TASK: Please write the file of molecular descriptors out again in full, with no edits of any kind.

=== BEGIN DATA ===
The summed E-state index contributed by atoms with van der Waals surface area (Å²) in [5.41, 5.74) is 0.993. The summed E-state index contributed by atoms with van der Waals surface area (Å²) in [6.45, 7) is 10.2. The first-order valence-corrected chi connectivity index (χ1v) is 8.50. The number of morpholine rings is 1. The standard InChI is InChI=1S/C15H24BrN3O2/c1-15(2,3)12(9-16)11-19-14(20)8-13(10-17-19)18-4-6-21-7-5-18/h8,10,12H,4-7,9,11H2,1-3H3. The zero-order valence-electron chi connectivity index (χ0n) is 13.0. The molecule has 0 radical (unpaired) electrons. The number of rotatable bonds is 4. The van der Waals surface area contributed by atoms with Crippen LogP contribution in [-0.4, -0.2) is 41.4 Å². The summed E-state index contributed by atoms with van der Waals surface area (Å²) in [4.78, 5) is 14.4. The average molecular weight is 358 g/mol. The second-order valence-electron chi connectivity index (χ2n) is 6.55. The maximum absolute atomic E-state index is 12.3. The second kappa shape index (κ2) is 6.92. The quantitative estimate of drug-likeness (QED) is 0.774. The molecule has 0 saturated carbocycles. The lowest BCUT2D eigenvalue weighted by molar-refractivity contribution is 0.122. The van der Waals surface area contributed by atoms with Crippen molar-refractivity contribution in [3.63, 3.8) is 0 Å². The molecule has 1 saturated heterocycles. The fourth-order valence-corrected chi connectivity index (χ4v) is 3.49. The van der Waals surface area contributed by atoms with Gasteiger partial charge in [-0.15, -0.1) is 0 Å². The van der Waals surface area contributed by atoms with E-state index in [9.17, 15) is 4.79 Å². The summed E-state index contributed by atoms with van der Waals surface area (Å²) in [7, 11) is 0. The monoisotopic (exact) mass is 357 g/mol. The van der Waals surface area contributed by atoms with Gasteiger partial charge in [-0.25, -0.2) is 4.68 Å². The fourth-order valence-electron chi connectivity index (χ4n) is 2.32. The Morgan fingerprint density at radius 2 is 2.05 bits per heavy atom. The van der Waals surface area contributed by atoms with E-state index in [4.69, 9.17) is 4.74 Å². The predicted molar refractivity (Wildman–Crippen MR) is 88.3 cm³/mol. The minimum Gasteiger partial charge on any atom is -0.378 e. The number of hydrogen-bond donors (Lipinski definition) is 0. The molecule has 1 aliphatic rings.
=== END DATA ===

The summed E-state index contributed by atoms with van der Waals surface area (Å²) in [5.41, 5.74) is 0.993. The summed E-state index contributed by atoms with van der Waals surface area (Å²) in [6.45, 7) is 10.2. The first-order valence-corrected chi connectivity index (χ1v) is 8.50. The number of morpholine rings is 1. The standard InChI is InChI=1S/C15H24BrN3O2/c1-15(2,3)12(9-16)11-19-14(20)8-13(10-17-19)18-4-6-21-7-5-18/h8,10,12H,4-7,9,11H2,1-3H3. The zero-order valence-electron chi connectivity index (χ0n) is 13.0. The molecule has 0 radical (unpaired) electrons. The number of rotatable bonds is 4. The van der Waals surface area contributed by atoms with Crippen LogP contribution in [-0.4, -0.2) is 41.4 Å². The summed E-state index contributed by atoms with van der Waals surface area (Å²) in [4.78, 5) is 14.4. The average molecular weight is 358 g/mol. The second-order valence-electron chi connectivity index (χ2n) is 6.55. The maximum absolute atomic E-state index is 12.3. The second kappa shape index (κ2) is 6.92. The quantitative estimate of drug-likeness (QED) is 0.774. The molecule has 0 saturated carbocycles. The lowest BCUT2D eigenvalue weighted by molar-refractivity contribution is 0.122. The van der Waals surface area contributed by atoms with Crippen molar-refractivity contribution in [3.63, 3.8) is 0 Å². The molecule has 1 saturated heterocycles. The fourth-order valence-corrected chi connectivity index (χ4v) is 3.49. The van der Waals surface area contributed by atoms with Gasteiger partial charge in [-0.15, -0.1) is 0 Å². The van der Waals surface area contributed by atoms with E-state index in [9.17, 15) is 4.79 Å². The summed E-state index contributed by atoms with van der Waals surface area (Å²) in [7, 11) is 0. The monoisotopic (exact) mass is 357 g/mol. The van der Waals surface area contributed by atoms with Gasteiger partial charge in [-0.25, -0.2) is 4.68 Å². The fourth-order valence-electron chi connectivity index (χ4n) is 2.32. The Morgan fingerprint density at radius 2 is 2.05 bits per heavy atom. The van der Waals surface area contributed by atoms with E-state index in [4.69, 9.17) is 4.74 Å². The predicted molar refractivity (Wildman–Crippen MR) is 88.3 cm³/mol. The minimum Gasteiger partial charge on any atom is -0.378 e. The number of hydrogen-bond donors (Lipinski definition) is 0. The molecule has 1 aliphatic rings.